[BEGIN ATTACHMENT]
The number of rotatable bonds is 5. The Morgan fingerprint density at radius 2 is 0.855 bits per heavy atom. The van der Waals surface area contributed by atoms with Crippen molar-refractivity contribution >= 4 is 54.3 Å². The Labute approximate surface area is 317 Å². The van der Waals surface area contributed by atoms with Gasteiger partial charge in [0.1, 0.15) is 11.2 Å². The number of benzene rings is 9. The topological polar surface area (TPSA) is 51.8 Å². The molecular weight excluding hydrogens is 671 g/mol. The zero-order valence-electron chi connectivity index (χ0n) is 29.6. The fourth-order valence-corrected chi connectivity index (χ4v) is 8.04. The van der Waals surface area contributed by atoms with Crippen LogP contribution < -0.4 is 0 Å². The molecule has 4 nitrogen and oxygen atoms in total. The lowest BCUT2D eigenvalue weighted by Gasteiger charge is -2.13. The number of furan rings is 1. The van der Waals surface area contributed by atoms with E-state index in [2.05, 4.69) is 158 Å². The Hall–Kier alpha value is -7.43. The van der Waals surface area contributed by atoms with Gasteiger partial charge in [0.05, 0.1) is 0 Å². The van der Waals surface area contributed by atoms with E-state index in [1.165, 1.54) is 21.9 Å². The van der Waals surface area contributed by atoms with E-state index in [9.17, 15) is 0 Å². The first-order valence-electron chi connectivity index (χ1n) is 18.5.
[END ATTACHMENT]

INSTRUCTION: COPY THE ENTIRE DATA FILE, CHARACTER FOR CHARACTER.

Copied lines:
The number of rotatable bonds is 5. The Morgan fingerprint density at radius 2 is 0.855 bits per heavy atom. The van der Waals surface area contributed by atoms with Crippen molar-refractivity contribution >= 4 is 54.3 Å². The Labute approximate surface area is 317 Å². The van der Waals surface area contributed by atoms with Gasteiger partial charge in [0.1, 0.15) is 11.2 Å². The number of benzene rings is 9. The topological polar surface area (TPSA) is 51.8 Å². The molecular weight excluding hydrogens is 671 g/mol. The zero-order valence-electron chi connectivity index (χ0n) is 29.6. The fourth-order valence-corrected chi connectivity index (χ4v) is 8.04. The van der Waals surface area contributed by atoms with Crippen LogP contribution < -0.4 is 0 Å². The molecule has 4 nitrogen and oxygen atoms in total. The lowest BCUT2D eigenvalue weighted by Gasteiger charge is -2.13. The number of furan rings is 1. The van der Waals surface area contributed by atoms with E-state index in [2.05, 4.69) is 158 Å². The Hall–Kier alpha value is -7.43. The van der Waals surface area contributed by atoms with Gasteiger partial charge in [0.05, 0.1) is 0 Å². The van der Waals surface area contributed by atoms with E-state index in [1.165, 1.54) is 21.9 Å². The van der Waals surface area contributed by atoms with E-state index in [9.17, 15) is 0 Å². The first-order valence-electron chi connectivity index (χ1n) is 18.5.